World

The Scary Truth About the Sony Hack

The recent Sony hacking has far greater implications than saber-rattling over a Seth Rogen comedy.

Even as U.S. officials appeared to confirm longstanding rumors that North Korea was behind the hack on Sony Entertainment and even subsequent terrorist threats against movie theaters showing its new film The Interview, pundits have argued whether the action constitutes an act of war or not, and how America should respond if at all.

The question is more profound than it at first seems. Those who dismiss this incident as an overblown kerfuffle over a low-brow Hollywood comedy mistake the seriousness of the precedent being set. If North Korea was indeed behind both the hack itself and the terrorist threats, it will mean that a nation-state has taken an action against a multinational corporation that would certainly be deemed an act of war if it were perpetrated against another nation-state. That sovereign nation will also have engaged in terroristic threats not just against a single enemy nation, but against all private companies anywhere in the world that sell a specific creative work produced by Sony, with chilling implications on free speech for people of all nationalities around the world.

It's an unprecedented situation, but one that will become increasingly common as the world grows more connected digitally, as multinational corporations continue to grow in power over nation-states, and as actions in any one corner of the globe have increasingly strong reverberations everywhere. Cyberattacks themselves are not new: the United States launched arguably the first major cyberattack with the Stuxnet virus, which was simply a new, digital version of the sort of sabotage that sovereign nations have commited against one another for centuries--and it can easily be argued that the United States had moral and legal legitimacy in hobbling Iran's nuclear program. Still, the escape of the Stuxnet virus and the economic damage it caused worldwide demonstrates again how digital conflicts between two parties can have disastrous implications globally. The alleged North Korean hack on Sony only increases the stakes.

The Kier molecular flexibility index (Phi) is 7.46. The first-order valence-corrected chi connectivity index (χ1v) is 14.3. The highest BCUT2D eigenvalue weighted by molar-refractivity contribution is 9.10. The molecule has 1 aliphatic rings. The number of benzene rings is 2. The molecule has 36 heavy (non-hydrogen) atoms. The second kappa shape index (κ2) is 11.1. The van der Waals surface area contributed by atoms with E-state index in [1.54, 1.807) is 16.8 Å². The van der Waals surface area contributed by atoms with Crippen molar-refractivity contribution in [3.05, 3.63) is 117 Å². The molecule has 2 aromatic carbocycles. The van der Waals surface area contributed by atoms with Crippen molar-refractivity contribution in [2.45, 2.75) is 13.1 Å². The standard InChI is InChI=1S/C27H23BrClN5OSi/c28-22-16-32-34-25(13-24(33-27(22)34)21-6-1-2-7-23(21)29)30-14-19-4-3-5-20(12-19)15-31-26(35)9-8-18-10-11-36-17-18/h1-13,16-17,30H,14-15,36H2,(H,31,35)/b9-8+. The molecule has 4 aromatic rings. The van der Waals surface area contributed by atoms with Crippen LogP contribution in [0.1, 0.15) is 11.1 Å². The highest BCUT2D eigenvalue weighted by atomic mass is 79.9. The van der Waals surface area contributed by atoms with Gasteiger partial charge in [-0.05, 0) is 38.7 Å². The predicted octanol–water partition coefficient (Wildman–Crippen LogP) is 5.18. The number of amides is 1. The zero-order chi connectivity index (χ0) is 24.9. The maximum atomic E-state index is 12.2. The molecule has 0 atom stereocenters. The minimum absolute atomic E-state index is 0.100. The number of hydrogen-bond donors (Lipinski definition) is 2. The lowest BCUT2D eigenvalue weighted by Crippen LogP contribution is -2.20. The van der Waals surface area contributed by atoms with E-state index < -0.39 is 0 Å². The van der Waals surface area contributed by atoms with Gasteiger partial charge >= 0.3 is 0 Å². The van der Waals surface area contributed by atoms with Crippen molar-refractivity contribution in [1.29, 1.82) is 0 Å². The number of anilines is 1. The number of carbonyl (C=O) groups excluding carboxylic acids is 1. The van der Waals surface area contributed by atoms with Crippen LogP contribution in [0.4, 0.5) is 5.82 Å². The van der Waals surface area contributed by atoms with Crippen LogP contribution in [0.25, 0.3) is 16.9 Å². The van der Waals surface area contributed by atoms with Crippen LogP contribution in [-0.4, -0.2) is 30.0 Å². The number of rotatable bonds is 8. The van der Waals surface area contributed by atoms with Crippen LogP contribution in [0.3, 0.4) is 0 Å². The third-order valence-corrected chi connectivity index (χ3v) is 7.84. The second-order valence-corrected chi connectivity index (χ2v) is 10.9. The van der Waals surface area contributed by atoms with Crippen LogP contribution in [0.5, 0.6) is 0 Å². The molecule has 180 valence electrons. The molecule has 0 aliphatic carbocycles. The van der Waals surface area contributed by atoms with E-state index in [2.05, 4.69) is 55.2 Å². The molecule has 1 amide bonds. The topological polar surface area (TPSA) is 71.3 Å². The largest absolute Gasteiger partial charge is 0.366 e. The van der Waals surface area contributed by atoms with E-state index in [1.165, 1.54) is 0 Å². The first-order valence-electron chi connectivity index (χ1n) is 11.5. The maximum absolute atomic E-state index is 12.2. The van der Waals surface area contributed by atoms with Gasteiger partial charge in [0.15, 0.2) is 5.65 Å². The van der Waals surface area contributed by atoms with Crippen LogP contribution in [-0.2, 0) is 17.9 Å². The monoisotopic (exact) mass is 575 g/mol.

How concerned should we be over this latest incident? Certainly, the world did not trivialize the threats made by the government of Iran against Salman Rushdie and his book The Satanic Verses. That The Interview is perhaps not of the same caliber of art is a matter of taste: ethically, the world's reaction should be same. Moreover, the perpetrators did not only threaten violence in an attempt to quell free speech--they also exposed the private information of thousands of Sony employees, including social security numbers and other sensitive information, in an attack that will likely cause hundreds of millions of dollars in economic damage.

Even so, many people will find the idea of rattling sabers over a Seth Rogen comedy to be absurd on its face. But consider a similar scenario with slightly higher stakes: a hacker group sponsored with plausible deniability by a former Soviet republic hacks the satellite of a private Russian corporate cell phone company, and threatens to collide it with a private French corporation's communications satellite, to get revenge on a Putin crony oligarch. If the satellites collide, it would create such a mess of space junk that it would seriously threaten global communications and GPS systems dependent on other satellites in orbit. Would that be an act of war? Against whom? It would a global threat, but the theoretical hack would be on a private Russian corporation. What level of responsibility would the government of the former Soviet republic have? How would NATO deal with it? How would Russia and China deal with it? Right now the United States official policy is that we would literally threaten the hypothetical offending nation-state with a nuclear attack in response. If that sounds like overreach, it's worth considering what the official response should be, not only from the United States but also the rest of the world. The North Korean case isn't actually that different from the above scenario--only a matter of degree, not of kind.